This is the third article of the series Spring Framework Fundamentals.
When we deal with the business requirements in enterprise world, IoC containers can be a life saver in software development. They provide us a frictionless orchestration for our application components by default.
However, most of the time developers need more than just containers. Separating property sources and configuration files, application-wide event publishing mechanisms, loosely coupled pre/post processors and many more can be a grind of our daily work unless we choose a modern application framework to properly delegate this heavy lifting.
Hopefully, today’s IoC containers in most of the modern frameworks bring us the remedy for many enterprise-level requirements.
In this article, we are going to explain ApplicationContext in Spring Framework.
What is meant by ApplicationContext?
ApplicationContext is a central Spring container that provides many ready to use business features for enterprise-level applications.
The basic service of ApplicationContext is exposing another container BeanFactory, which are managing the lifecycle of a Spring Bean such as creating, wiring, assembling and accessing them up to their destruction.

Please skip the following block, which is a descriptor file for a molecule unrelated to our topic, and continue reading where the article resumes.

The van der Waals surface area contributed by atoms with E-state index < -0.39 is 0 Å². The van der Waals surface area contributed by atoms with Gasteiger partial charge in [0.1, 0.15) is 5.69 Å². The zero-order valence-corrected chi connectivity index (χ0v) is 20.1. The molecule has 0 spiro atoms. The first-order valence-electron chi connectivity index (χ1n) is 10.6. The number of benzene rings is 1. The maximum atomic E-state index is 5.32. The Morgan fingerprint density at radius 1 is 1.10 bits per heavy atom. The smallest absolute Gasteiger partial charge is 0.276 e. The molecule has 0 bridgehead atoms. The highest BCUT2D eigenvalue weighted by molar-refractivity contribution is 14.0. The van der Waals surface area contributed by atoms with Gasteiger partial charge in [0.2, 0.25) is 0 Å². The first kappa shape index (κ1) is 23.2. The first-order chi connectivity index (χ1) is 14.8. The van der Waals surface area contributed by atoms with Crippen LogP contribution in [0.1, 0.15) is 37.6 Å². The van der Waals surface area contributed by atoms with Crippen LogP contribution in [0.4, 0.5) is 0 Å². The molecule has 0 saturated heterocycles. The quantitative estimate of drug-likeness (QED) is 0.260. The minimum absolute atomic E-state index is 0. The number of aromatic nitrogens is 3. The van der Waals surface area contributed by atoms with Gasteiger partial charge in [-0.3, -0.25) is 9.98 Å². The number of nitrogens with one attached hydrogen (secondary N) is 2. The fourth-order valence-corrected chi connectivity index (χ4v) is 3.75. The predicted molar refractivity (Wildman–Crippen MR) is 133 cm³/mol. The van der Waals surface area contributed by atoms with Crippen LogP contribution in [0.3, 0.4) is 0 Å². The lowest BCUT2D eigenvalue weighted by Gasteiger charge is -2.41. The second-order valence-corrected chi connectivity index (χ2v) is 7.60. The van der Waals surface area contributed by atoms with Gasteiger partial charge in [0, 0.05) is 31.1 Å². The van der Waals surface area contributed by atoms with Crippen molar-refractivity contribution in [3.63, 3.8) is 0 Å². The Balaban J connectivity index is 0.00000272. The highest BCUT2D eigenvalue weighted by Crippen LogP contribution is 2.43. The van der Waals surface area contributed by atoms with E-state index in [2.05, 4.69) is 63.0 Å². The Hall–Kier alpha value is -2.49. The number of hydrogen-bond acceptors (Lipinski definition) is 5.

ApplicationContext is a higher-level container than BeanFactory, already contains its features by implementing the various BeanFactory interfaces.
Beyond these bean-related abilities, ApplicationContext provides more features like;
- Providing application level configurations
- Reading textual messages from convenient MessageSource properties
- Publishing application events
- Providing automatic pre/post processor registrations like BeanPostProcessor and BeanFactoryPostProcessor.
On some occasions, like mobile environments where you have limited memory resources and performance requirements, you may consider using BeanFactory instead of ApplicationContext. However, the latter is more appropriate and we prefer for server-based applications in most cases.
You can check the description over on spring java doc for more details.
Creating an ApplicationContext
Spring Framework has many special ApplicationContext implementations for different needs but creating a new ApplicationContext is as simple as initializing just a simple java class.
Let’s give an example of creating a FileSystemXmlApplicationContext instance:
Also, there are different ApplicationContext implementations like:
And this is the XML file for our configuration:
Lifecycle of a Spring Bean in an ApplicationContext
Spring beans are managed and orchestrated by the IoC container BeanFactory which is already available in ApplicationContext. There are many stages for a spring bean from creation to destruction when we go through deep.
However, we keep it simple by grouping into 5 sections.
These sections are;
- Aware interfaces for injecting infrastructure components
- @PostConstruct and @PreDestroy annotations
- InitializingBean and DisposableBean for callback execution
- init-method and destroy-method configurations